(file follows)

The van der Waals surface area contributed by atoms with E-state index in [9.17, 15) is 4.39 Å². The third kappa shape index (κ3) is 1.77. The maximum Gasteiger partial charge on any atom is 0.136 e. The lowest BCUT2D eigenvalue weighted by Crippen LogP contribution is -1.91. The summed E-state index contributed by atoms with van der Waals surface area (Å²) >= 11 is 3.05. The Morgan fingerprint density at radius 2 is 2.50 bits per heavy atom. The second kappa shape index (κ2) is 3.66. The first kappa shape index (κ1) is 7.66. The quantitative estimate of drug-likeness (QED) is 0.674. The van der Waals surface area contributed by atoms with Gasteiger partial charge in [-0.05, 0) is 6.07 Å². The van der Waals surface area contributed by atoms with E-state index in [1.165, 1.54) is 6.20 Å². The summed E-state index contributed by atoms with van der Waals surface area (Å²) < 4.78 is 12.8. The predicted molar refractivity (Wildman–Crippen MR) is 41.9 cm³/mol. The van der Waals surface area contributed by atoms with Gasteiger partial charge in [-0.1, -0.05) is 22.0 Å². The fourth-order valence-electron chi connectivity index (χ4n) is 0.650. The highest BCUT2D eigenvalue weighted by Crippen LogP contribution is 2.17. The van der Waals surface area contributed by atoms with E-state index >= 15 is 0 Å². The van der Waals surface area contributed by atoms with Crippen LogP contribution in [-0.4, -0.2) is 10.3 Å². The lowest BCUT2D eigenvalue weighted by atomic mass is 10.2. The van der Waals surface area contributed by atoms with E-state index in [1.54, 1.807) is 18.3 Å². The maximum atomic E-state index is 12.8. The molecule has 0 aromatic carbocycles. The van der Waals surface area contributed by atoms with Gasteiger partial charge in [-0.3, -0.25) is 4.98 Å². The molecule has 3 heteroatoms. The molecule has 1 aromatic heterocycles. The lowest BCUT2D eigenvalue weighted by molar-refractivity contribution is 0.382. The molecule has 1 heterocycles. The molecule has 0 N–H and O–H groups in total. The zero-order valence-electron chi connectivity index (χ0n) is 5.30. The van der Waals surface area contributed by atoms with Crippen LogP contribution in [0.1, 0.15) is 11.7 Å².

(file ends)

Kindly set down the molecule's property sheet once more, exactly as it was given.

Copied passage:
The van der Waals surface area contributed by atoms with E-state index in [9.17, 15) is 4.39 Å². The third kappa shape index (κ3) is 1.77. The maximum Gasteiger partial charge on any atom is 0.136 e. The lowest BCUT2D eigenvalue weighted by Crippen LogP contribution is -1.91. The summed E-state index contributed by atoms with van der Waals surface area (Å²) >= 11 is 3.05. The Morgan fingerprint density at radius 2 is 2.50 bits per heavy atom. The second kappa shape index (κ2) is 3.66. The first kappa shape index (κ1) is 7.66. The quantitative estimate of drug-likeness (QED) is 0.674. The van der Waals surface area contributed by atoms with Gasteiger partial charge in [-0.05, 0) is 6.07 Å². The van der Waals surface area contributed by atoms with E-state index in [1.165, 1.54) is 6.20 Å². The summed E-state index contributed by atoms with van der Waals surface area (Å²) < 4.78 is 12.8. The predicted molar refractivity (Wildman–Crippen MR) is 41.9 cm³/mol. The van der Waals surface area contributed by atoms with Gasteiger partial charge in [-0.1, -0.05) is 22.0 Å². The fourth-order valence-electron chi connectivity index (χ4n) is 0.650. The highest BCUT2D eigenvalue weighted by Crippen LogP contribution is 2.17. The van der Waals surface area contributed by atoms with E-state index >= 15 is 0 Å². The van der Waals surface area contributed by atoms with Crippen LogP contribution in [-0.4, -0.2) is 10.3 Å². The lowest BCUT2D eigenvalue weighted by atomic mass is 10.2. The van der Waals surface area contributed by atoms with E-state index in [1.54, 1.807) is 18.3 Å². The maximum atomic E-state index is 12.8. The molecule has 0 aromatic carbocycles. The van der Waals surface area contributed by atoms with Gasteiger partial charge in [-0.3, -0.25) is 4.98 Å². The molecule has 3 heteroatoms. The molecule has 1 aromatic heterocycles. The lowest BCUT2D eigenvalue weighted by molar-refractivity contribution is 0.382. The molecule has 1 heterocycles. The molecule has 0 N–H and O–H groups in total. The zero-order valence-electron chi connectivity index (χ0n) is 5.30. The van der Waals surface area contributed by atoms with Crippen LogP contribution in [0.1, 0.15) is 11.7 Å².